Millionaire: The Philanderer, Gambler, and Duelist Who Invented Modern Finance

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Simon and Schuster, Feb 21, 2001 - Business & Economics - 304 pages
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On the death of France's most glorious king, Louis XIV, in 1715, few people benefited from the shift in power more than the intriguing financial genius from Edinburgh, John Law. Already notorious for killing a man in a duel and for acquiring a huge fortune from gambling, Law had proposed to the English monarch that a bank be established to issue paper money with the credit based on the value of land. But Queen Anne was not about to take advice from a gambler and felon. So, in exile in Paris, he convinced the bankrupt court of Louis XV of the value of his idea.
Law soon engineered the revival of the French economy and found himself one of the most powerful men in Europe. In August 1717, he founded the Mississippi Company, and the Court granted him the right to trade in France's vast territory in America. The shareholders in his new trading company made such enormous profits that the term "millionaire" was coined to describe them. Paris was soon in a frenzy of speculation, conspiracies, and insatiable consumption. Before this first boom-and-bust cycle was complete, markets throughout Europe crashed, the mob began calling for Law's head, and his visionary ideas about what money could do were abandoned and forgotten.
In Millionaire, Janet Gleeson lucidly reconstructs this epic drama where fortunes were made and lost, paupers grew rich, and lords fell into penury -- and a modern fiscal philosophy was born. Her enthralling tragicomic tale reveals two great characters: John Law, with his complex personality and inscrutable motives, and money itself, whose true nature even to this day remains elusive.

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User Review  - JBD1 - LibraryThing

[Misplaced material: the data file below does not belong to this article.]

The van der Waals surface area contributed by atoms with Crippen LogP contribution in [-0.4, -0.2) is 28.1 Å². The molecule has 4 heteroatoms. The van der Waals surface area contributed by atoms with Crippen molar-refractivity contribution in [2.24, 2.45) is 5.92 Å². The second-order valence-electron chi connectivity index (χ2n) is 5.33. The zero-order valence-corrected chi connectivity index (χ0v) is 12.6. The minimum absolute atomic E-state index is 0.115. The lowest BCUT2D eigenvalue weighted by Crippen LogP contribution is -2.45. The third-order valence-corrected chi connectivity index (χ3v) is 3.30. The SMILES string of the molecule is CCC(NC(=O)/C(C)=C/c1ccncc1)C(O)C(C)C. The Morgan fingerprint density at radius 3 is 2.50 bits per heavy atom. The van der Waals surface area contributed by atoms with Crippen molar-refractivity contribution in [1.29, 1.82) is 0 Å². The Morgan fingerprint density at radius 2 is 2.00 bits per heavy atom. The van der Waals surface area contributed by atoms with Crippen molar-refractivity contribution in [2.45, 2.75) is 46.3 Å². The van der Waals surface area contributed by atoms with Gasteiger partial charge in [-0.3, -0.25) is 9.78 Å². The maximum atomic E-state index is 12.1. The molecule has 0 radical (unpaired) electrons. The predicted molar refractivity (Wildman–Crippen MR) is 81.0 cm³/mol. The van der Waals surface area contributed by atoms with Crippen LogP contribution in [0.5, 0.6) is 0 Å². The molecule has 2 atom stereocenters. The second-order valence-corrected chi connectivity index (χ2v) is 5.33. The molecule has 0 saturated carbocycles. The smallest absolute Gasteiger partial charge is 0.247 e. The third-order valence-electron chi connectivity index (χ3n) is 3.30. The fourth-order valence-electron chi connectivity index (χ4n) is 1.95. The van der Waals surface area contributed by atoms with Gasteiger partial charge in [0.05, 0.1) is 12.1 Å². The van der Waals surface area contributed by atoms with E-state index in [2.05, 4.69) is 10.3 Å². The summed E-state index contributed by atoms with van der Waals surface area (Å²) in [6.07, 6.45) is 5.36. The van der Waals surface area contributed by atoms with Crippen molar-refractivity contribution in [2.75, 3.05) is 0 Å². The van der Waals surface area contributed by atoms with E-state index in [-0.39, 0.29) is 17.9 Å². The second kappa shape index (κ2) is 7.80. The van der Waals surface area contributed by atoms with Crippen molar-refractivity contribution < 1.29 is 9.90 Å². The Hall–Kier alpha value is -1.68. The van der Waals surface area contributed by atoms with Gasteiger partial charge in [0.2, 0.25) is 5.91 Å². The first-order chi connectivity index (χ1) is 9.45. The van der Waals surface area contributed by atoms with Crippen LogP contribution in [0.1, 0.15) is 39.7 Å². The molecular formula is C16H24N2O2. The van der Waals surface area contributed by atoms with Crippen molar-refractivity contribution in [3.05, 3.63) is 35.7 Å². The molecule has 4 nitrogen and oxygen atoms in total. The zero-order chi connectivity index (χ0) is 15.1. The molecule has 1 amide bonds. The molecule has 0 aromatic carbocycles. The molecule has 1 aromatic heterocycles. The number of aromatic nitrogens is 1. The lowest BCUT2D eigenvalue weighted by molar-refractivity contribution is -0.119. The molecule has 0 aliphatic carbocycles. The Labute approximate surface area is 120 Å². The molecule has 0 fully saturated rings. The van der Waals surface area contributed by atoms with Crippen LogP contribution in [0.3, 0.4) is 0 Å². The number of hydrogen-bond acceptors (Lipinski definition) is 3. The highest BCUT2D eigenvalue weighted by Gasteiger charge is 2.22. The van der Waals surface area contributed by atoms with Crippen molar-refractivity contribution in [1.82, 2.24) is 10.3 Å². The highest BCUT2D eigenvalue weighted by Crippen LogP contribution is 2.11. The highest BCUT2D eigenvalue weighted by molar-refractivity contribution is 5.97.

Janet Gleeson has written a very good popular biography of John Law, whose financial schemes cannot but remind a modern reader of some of the monetary shenanigans we are familiar with from our own ... Read full review

LibraryThing Review

User Review  - Traveller1 - LibraryThing

An informative, well written and well researched story of a grand con artist. This chap persuades the French government to allow him to set up a national bank, and he proceeds to swindle everyone else ... Read full review


A Man Apart
Gilded Youth
The Duel
The Exile
The Root of All Evil
The First Millionaire
Mississippi Madness
The Storms of Fate
The Whirligig of Time
The Prodigals Return
Venetian Sunset

The Bank
King of Half America
Finding the Philosophers Stone

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Page 13 - WITHIN the last twenty years commerce has been better understood in France than it had ever before been, from the reign of Pharamond to that of Louis XIV. Before this period it was a secret art, a kind of chemistry in the hands of three or four persons, who actually made gold, but without communicating the secret by which they had been enriched. The body of the nation were in such profound ignorance of this important secret that we had neither minister nor magistrate that knew what the words " annuities,"...

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About the author (2001)

Janet Gleeson is the author of the bestseller The Arcanum, as well as Millionaire, The Grenadillo Box, and The Serpent in the Garden. She lives with her family in Dorset.

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